Following Premier Li Keqiang’s recent tour of Africa on which he unveiled new aid totaling at least $12 billion, and as a long-running debate about Beijing’s motives for deepening economic ties with and expanding aid to Africa rages on, Lily Kuo reports that China may be helping to launch a fund that could protect against criticism of Beijing’s Africa policy. From Quartz:
[…T]he Financial Times reported that this week, Beijing and the African Development Bank, a major lender to the region, will announce a $2 billion investment vehicle (paywall) that will open contracts to the best bidder, instead of just to Chinese firms.
“If it’s true…this is a huge change and a very welcome one,” Deborah Brautigam, an expert in China-Africa relations at Johns Hopkins University, wrote on her blog. “I suspect that Chinese firms will still win the majority of contracts but what an excellent tactic by a maturing Chinese leadership to make them compete internationally for their wins.”
Chinese policy banks have have been criticized for awarding projects to Chinese companies who import their own labor to the region. Some African officials have complained about shoddy construction and projects that bring little benefit to the local economy. Beijing has also been criticized for not disclosing how much is given in development aid. Others have labeled China’s behavior in the region “neocolonialist.” […] [Source]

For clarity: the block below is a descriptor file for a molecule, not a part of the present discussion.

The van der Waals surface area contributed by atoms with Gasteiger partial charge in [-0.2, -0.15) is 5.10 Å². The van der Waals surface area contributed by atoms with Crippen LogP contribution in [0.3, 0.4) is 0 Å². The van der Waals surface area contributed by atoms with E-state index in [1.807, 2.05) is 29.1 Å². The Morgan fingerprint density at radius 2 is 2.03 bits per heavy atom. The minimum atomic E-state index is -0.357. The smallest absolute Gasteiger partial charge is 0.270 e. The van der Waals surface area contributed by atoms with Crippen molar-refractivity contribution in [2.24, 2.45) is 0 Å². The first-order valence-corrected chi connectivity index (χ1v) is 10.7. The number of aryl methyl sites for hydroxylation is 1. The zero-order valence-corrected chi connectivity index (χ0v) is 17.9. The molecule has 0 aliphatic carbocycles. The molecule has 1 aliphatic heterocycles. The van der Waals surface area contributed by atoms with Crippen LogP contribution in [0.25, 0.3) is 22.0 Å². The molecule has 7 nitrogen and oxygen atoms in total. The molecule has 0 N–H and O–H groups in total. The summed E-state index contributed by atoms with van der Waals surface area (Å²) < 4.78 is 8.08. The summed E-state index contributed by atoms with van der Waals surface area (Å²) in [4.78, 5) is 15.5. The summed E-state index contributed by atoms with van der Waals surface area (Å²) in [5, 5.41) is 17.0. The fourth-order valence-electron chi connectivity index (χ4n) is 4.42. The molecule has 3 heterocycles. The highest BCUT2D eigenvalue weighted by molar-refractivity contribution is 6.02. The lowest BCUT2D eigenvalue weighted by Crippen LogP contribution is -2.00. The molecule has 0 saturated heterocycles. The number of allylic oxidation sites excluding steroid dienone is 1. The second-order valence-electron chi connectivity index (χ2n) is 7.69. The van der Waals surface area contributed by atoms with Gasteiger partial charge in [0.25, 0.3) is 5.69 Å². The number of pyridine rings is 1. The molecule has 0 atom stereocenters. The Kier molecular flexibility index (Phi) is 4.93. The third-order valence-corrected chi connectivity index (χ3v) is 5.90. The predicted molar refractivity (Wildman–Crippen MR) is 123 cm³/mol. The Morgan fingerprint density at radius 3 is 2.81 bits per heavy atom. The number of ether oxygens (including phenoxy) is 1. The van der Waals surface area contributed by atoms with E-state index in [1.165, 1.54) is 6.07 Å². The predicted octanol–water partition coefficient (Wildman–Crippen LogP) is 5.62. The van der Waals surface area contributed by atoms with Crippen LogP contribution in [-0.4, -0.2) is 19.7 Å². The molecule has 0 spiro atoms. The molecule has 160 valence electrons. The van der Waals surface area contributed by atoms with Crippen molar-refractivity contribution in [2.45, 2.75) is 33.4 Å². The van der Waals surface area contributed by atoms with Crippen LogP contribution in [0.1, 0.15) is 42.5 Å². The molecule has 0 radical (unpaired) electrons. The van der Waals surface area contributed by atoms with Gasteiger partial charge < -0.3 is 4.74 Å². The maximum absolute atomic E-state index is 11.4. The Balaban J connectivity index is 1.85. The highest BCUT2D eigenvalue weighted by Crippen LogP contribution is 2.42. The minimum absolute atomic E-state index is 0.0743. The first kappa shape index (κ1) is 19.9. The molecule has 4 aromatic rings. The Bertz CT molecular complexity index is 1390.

As Chinese aid and investment in Africa swells and the global media continues to analyze Beijing’s engagement with the continent, a post from the Brookings Institution’s blog reminds us of the work of fellow/scholar Yun Sun, presenting eight points helping to display her argument that “overall, Africa’s strategic importance for Beijing remains low.”
Also see a recent interview with veteran China- and Africa-journalist Howard French from Columbia’s Weatherhead East Asian Institute. French’s book China’s Second Continent: How a Million Migrants Are Building a New Empire in Africa, was released today.